Disclosures: The authors report no relevant financial disclosures.

PTSD increased the risk for MI and stroke independent of depression among workers involved in the cleaning of debris at ground zero after 9/11, according to a study published in Circulation: Cardiovascular Quality and Outcomes.

“PTSD’s association with heart attack and stroke should be taken into consideration when untrained first responders are sent to respond to catastrophes of different types,” Alfredo Morabia, MD, PhD, professor of epidemiology at City University of New York and Columbia University Mailman School of Public Health, said in a press release. “Heart attack and stroke should be considered a related disease in World Trade Center first responders and it should be incorporated along with their benefits and care.”

Molly Remch, study coordinator of the WTC Heart Study at the Research Foundation of City University of New York, and colleagues analyzed data from 5,971 first responders (82.8% men; mean age, 51 years) from the World Trade Center-Heart study who helped in the cleanup of the World Trade Center complex in 2001 and 2002 after 9/11. Participation in cleanup efforts were self-reported through detailed questionnaires. Patients attended one of their annual clinical visits within the World Trade Center Health Program between 2012 and June 2013.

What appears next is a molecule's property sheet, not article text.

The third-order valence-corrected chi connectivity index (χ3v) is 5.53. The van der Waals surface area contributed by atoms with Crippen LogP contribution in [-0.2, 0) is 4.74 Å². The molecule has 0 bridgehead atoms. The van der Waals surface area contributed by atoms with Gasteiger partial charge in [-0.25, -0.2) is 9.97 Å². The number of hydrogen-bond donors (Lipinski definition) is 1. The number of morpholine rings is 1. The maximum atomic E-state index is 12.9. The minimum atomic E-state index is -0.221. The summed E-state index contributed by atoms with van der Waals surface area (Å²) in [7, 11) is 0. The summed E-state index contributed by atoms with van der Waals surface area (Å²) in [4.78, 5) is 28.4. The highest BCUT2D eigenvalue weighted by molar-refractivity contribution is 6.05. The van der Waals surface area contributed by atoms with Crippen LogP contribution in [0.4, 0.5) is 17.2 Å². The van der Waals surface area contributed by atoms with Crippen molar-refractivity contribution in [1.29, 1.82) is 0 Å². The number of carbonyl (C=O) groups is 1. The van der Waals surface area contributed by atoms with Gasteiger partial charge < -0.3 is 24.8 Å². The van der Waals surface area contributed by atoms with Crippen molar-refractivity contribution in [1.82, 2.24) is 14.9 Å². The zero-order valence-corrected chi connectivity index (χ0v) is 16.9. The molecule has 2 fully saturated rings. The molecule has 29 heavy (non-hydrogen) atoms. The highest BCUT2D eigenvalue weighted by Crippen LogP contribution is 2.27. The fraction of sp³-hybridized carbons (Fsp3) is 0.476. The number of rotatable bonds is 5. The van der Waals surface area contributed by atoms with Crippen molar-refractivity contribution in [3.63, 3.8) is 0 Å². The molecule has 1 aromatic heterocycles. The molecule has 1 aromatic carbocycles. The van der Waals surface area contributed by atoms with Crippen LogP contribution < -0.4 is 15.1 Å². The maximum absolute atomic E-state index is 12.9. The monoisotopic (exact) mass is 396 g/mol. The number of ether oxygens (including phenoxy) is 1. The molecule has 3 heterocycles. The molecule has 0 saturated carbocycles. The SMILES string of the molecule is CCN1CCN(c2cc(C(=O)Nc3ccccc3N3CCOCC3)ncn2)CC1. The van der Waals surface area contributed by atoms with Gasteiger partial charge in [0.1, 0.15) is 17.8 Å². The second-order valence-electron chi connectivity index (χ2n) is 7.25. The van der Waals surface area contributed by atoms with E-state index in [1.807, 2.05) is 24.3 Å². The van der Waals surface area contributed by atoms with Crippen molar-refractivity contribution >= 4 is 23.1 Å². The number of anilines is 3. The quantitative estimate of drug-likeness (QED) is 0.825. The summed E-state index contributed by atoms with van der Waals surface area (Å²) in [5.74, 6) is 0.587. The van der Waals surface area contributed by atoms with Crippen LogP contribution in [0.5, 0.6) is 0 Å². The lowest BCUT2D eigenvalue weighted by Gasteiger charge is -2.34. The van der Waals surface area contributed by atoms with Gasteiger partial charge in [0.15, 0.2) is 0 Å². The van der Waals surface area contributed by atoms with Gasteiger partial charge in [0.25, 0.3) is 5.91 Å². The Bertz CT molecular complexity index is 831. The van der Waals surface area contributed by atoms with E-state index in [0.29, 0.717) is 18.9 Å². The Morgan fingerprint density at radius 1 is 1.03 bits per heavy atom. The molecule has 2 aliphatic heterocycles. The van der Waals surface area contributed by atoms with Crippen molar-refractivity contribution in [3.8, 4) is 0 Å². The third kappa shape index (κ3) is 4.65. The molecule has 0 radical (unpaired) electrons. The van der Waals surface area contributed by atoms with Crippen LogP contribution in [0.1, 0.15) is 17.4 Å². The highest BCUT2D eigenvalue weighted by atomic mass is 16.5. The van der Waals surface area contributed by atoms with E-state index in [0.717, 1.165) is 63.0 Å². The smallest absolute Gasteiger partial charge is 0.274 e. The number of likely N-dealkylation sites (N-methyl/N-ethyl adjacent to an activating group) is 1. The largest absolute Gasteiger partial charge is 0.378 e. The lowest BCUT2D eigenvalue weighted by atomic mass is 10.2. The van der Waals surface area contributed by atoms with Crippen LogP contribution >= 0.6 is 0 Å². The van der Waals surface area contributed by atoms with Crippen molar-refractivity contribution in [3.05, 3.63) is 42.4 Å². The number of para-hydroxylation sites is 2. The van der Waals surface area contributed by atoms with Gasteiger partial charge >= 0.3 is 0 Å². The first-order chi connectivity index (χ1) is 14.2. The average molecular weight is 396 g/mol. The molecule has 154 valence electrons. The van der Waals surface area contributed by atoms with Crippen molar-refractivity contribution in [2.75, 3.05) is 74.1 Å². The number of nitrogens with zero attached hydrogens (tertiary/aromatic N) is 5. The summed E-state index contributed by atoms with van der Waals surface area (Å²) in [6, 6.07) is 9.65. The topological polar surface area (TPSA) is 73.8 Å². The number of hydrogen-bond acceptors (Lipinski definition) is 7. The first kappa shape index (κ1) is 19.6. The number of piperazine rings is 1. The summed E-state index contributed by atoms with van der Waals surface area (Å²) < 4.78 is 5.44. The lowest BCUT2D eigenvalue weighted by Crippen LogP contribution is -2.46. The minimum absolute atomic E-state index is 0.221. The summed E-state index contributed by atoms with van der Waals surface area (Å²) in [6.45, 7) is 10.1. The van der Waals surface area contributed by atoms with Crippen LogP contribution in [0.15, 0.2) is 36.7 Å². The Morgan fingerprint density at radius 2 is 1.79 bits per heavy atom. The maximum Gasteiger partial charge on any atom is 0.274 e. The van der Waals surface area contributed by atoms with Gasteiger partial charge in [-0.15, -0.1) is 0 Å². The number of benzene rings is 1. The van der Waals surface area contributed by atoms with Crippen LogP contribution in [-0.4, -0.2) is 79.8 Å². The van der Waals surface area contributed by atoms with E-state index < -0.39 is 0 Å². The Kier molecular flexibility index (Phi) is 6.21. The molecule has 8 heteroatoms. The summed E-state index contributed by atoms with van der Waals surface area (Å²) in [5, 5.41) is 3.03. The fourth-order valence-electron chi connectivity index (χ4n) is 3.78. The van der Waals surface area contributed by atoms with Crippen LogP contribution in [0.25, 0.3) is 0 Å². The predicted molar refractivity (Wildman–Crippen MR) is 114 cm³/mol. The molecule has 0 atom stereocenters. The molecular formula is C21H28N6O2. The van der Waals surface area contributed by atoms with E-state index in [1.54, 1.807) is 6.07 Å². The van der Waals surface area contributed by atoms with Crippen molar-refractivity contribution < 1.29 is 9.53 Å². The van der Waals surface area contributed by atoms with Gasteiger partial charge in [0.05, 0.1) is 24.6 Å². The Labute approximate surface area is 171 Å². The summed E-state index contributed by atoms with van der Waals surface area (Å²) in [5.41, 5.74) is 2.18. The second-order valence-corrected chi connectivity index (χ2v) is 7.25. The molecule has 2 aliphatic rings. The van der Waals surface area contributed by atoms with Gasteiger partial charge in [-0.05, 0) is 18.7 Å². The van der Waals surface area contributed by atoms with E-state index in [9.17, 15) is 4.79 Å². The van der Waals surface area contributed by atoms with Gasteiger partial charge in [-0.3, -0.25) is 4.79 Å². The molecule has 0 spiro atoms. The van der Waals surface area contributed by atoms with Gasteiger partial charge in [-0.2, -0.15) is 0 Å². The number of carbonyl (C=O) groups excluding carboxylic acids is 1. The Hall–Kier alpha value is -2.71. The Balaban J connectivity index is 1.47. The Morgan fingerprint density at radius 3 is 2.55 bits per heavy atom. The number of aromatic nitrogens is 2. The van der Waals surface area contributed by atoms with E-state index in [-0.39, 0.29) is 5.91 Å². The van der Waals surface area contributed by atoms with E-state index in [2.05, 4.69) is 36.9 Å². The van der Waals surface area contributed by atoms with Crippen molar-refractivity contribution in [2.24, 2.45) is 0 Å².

CV risk factors that were recognized in this study included a comprehensive smoking history, two standardized BP measurements, blood lipids, body weight and height. Mental health symptoms were also assessed at baseline.

Patients were followed up between 2012 and June 2016 by mail, online or telephone and included a standardized, self-administered survey about incident cardiac or neurological events.

In the cohort, 25.9% of women and 19.9% of men had PTSD. Both men and women with PTSD had a larger cumulative incidence of stroke or MI.

The adjusted HR for stroke was 2.51 (95% CI, 1.39-4.57) and 2.22 for MI (95% CI, 1.3-3.82). When MI and stroke were pooled together, the adjusted HR was 2.35 for all patients (95% CI, 1.57-3.52) and 1.88 in men free from depression (95% CI, 1.01-3.49).

When hospitalization registry data were reviewed, the adjusted HR was 3.01 for stroke (95% CI, 1.84-4.93) and 2.17 for MI (95% CI, 1.41-3.32). The adjusted HR for pooled MI and stroke was 2.4 in all patients (95% CI, 1.73-3.34), 2.44 in women (95% CI, 1.05-5.55) and 2.27 in men free from depression (95% CI, 1.41-3.67).

Dust exposure from the World Trade Center did not affect the incidence of stroke or MI.

“In humans, the stress associated with these PTSD dimensions may upregulate amygdalar activity, activating both the sympathetic nervous system, releasing inflammatory cells from the bone marrow and leading to atherosclerotic inflammation, MI and stroke,” Remch and colleagues wrote. “The similar effect sizes in this study suggest similar mechanisms relating PTSD and incident MI or stroke in men and women.” – by Darlene Dobkowski

Disclosures: The authors report no relevant financial disclosures.